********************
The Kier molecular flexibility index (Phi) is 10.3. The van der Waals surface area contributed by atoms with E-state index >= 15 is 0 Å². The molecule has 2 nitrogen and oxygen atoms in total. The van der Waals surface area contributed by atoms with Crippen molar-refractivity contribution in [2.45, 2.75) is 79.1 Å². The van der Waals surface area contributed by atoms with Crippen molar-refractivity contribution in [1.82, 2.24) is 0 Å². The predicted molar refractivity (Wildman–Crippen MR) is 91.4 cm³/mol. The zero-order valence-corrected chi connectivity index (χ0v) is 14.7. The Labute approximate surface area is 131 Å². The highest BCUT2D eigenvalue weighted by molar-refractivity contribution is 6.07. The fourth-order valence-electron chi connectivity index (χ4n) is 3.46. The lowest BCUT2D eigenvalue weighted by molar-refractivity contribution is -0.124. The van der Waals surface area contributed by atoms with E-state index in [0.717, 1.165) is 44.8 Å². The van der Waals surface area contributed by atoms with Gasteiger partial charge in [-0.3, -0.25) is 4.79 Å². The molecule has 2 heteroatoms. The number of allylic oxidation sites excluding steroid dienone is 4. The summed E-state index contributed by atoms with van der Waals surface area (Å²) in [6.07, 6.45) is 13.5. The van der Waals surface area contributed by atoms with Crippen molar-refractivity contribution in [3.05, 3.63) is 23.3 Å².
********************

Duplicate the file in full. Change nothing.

The Kier molecular flexibility index (Phi) is 10.3. The van der Waals surface area contributed by atoms with E-state index >= 15 is 0 Å². The molecule has 2 nitrogen and oxygen atoms in total. The van der Waals surface area contributed by atoms with Crippen molar-refractivity contribution in [2.45, 2.75) is 79.1 Å². The van der Waals surface area contributed by atoms with Crippen molar-refractivity contribution in [1.82, 2.24) is 0 Å². The predicted molar refractivity (Wildman–Crippen MR) is 91.4 cm³/mol. The zero-order valence-corrected chi connectivity index (χ0v) is 14.7. The Labute approximate surface area is 131 Å². The highest BCUT2D eigenvalue weighted by molar-refractivity contribution is 6.07. The fourth-order valence-electron chi connectivity index (χ4n) is 3.46. The lowest BCUT2D eigenvalue weighted by molar-refractivity contribution is -0.124. The van der Waals surface area contributed by atoms with E-state index in [0.717, 1.165) is 44.8 Å². The van der Waals surface area contributed by atoms with Gasteiger partial charge in [-0.3, -0.25) is 4.79 Å². The molecule has 2 heteroatoms. The number of allylic oxidation sites excluding steroid dienone is 4. The summed E-state index contributed by atoms with van der Waals surface area (Å²) in [6.07, 6.45) is 13.5. The van der Waals surface area contributed by atoms with Crippen molar-refractivity contribution in [3.05, 3.63) is 23.3 Å².